4.  Sheer size and impact – Amazon is bigger than most brick and mortar retailers put together.  As of Dec 2016, Amazon’s market value exceed Walmart, Target, Best Buy, Macy’s, Kohl’s, JC Penney, Nordstrom and Sears put together.  Currently their market value is $681 billion. In February, Amazon surpassed Microsoft for the first time. Thus, it is worth paying attention.

Are you paying attention to the Amazon effect?  You should be! If you’d like help in positioning your organization for success in today’s Amazonian environment and the year of the customer, contact us.

 

 



Time or Money – Which Gets the Priority?

July 11th, 2017
delivery

Customers have come to expect instantaneous delivery. Here are 7 questions to consider when weighing time vs. money.

In today’s Amazon-impacted world, we believe in instantaneous delivery. It has become an expectation. Even my mom who orders on Amazon by calling me believes a two-day delivery is a bit long. After all, she might not realize she needs something until the last minute. Thus, which is more important – time or money?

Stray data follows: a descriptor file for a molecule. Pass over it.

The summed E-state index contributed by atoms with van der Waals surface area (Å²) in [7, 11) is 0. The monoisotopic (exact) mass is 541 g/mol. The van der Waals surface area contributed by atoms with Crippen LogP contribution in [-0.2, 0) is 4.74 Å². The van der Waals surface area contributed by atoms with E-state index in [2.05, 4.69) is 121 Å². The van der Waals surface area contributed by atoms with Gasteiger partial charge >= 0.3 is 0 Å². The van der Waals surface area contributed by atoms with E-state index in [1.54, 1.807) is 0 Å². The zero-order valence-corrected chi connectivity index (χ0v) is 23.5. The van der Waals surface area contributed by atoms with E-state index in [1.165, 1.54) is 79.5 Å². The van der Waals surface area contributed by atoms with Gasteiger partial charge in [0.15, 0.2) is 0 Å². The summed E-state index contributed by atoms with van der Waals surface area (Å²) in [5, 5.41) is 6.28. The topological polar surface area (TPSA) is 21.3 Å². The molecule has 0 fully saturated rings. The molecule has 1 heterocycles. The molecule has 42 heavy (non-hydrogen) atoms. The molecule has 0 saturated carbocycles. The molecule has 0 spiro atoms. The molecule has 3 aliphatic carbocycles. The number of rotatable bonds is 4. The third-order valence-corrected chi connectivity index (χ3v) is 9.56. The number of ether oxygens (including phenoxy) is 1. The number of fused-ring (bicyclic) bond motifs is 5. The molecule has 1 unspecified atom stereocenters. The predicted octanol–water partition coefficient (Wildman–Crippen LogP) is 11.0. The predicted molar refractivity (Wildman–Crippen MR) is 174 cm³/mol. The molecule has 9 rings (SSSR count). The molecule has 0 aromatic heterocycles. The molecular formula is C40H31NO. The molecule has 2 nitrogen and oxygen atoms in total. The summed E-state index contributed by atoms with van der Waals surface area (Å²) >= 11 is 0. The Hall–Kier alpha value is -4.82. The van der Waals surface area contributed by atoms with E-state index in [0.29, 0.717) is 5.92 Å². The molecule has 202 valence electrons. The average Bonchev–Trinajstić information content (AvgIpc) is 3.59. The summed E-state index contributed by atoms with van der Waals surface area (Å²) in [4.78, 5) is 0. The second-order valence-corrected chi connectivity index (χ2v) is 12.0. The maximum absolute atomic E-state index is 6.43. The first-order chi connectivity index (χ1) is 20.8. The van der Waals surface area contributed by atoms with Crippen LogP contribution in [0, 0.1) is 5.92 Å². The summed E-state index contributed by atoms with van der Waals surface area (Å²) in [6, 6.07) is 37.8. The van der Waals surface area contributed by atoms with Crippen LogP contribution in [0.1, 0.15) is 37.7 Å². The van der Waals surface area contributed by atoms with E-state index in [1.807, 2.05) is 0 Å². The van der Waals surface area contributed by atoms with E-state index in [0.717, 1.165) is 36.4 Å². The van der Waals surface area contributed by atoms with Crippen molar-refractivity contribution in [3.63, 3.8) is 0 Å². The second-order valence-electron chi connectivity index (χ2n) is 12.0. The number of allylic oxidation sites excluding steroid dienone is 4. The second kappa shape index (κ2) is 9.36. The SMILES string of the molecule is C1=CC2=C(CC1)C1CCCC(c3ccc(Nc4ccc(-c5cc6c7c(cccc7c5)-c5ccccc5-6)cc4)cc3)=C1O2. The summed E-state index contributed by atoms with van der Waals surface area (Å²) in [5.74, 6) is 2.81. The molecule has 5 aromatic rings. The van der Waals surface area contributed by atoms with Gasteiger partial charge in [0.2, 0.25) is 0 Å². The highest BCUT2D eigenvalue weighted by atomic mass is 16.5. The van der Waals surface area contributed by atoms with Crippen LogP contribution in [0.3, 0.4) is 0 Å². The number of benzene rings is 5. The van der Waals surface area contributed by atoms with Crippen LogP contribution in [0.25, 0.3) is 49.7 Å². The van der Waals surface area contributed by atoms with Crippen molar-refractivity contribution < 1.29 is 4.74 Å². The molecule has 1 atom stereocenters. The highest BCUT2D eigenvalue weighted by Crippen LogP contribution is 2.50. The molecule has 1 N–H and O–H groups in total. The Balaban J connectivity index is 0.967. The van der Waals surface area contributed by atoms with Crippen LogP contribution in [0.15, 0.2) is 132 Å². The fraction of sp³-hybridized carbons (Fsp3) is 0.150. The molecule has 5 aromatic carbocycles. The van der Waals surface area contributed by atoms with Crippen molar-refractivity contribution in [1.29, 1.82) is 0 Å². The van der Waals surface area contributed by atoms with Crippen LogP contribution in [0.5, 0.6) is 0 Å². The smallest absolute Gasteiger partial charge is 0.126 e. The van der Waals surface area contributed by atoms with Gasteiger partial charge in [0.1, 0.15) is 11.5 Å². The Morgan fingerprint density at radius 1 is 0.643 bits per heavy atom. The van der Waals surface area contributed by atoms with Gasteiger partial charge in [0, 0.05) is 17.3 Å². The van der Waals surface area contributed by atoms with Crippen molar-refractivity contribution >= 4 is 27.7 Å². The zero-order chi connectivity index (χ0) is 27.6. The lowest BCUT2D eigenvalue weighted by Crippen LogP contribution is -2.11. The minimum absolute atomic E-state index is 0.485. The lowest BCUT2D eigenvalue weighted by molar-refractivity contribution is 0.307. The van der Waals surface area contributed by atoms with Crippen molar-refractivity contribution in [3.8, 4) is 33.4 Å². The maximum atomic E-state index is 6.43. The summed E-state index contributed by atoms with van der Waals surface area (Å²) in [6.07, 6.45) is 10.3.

Here are a few questions to ponder when thinking about time vs. money:

1. Do you expect rapid deliveries across the board?

2. Are you willing to spend extra money for speed? Are your customers? Do you know this answer or are you guessing?

3. How important is cash flow to your business? How long is your supply chain? Regardless of how well inventory is managed, how much will be tied up by virtue of your supply chain design? How does that compare with delivery expectations?

4. Have you thought about investing in your demand plan instead of into inventory to be better prepared to deliver quickly without sinking cash into what is likely to become slow moving inventory?

5. Have you thought about investing money into strategically placed inventory? Having what your customer needs when they need it might be the difference between success and failure.

6. In your business, can you have time AND money?

7. What other types of time and money are you overlooking?  Get the full picture before jumping in.

 

Did you like this article? Continue reading on how to be the Strongest Link in your organization:

Slashing Lead Times to Counter the ‘Amazon Effect’

Lean or No Lean, a Demand Plan is a Must